|77k||Rear Admiral Douglas J. McAneny early sea tours included assignments as Division Officer, Trepang (SSN-674); Engineer, Tunny (SSN-682); Executive Officer, Drum (SSN-677); and Officer-in-Charge of Moored Training Ship Sam Rayburn (MTS-635). McAneny’s first command assignment was as commanding officer of Philadelphia (SSN-690) from 9 June 1995 to 5 March 1998. During his command, the ship was awarded three consecutive Battle "E" Awards.||USN photo courtesy of cpf.navy.mil/bios/deputy. Photo courtesy of Bill Gonyo.|
|192k||Philadelphia (SSN-690), in floating drydock Shippingport (ARDM-4) (background) at Groton, 28 July 1996.||Photo by Ken Hart.|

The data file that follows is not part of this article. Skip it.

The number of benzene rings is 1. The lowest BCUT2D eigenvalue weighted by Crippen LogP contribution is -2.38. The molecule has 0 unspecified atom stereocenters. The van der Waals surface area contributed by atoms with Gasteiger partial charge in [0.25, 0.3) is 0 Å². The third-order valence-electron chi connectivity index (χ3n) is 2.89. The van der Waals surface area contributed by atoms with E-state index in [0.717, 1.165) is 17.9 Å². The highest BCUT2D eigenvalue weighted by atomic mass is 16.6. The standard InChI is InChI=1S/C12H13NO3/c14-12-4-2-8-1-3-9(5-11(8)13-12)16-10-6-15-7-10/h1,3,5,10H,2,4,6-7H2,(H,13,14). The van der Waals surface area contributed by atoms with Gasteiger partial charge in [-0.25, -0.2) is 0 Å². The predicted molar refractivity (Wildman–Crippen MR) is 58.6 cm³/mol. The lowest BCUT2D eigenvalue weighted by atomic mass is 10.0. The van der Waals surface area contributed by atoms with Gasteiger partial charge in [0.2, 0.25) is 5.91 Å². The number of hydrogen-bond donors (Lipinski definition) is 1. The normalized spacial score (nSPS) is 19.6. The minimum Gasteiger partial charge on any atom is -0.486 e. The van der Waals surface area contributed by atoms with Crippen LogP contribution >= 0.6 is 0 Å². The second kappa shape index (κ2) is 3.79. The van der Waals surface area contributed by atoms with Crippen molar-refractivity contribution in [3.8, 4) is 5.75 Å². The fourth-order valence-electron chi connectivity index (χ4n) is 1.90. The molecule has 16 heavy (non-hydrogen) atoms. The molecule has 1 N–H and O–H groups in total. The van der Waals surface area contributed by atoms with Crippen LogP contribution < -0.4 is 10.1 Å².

|470k||Members of SEAL Delivery Vehicle Team Two (SDVT-2) huddle together inside a flooded Dry Deck Shelter mounted on the back of the attack submarine Philadelphia (SSN-690), 5 May 2005. Dry Deck Shelters (DDS) provide specially configured nuclear powered submarines with a greater capability of deploying Special Operations Forces (SOF). DDSs can transport, deploy, and recover SOF teams from Combat Rubber Raiding Crafts (CRRCs) or SEAL Delivery Vehicles (SDVs), all while remaining submerged. SDVT-2 is stationed at Naval Amphibious Base Little Creek, Va., and conducts operations throughout the Atlantic and Southern, and European command geographic areas of responsibility.||USN photo # N-3093M-009 by Chief Photographer's Mate Andrew McKaskle, courtesy of navy.news.mil.|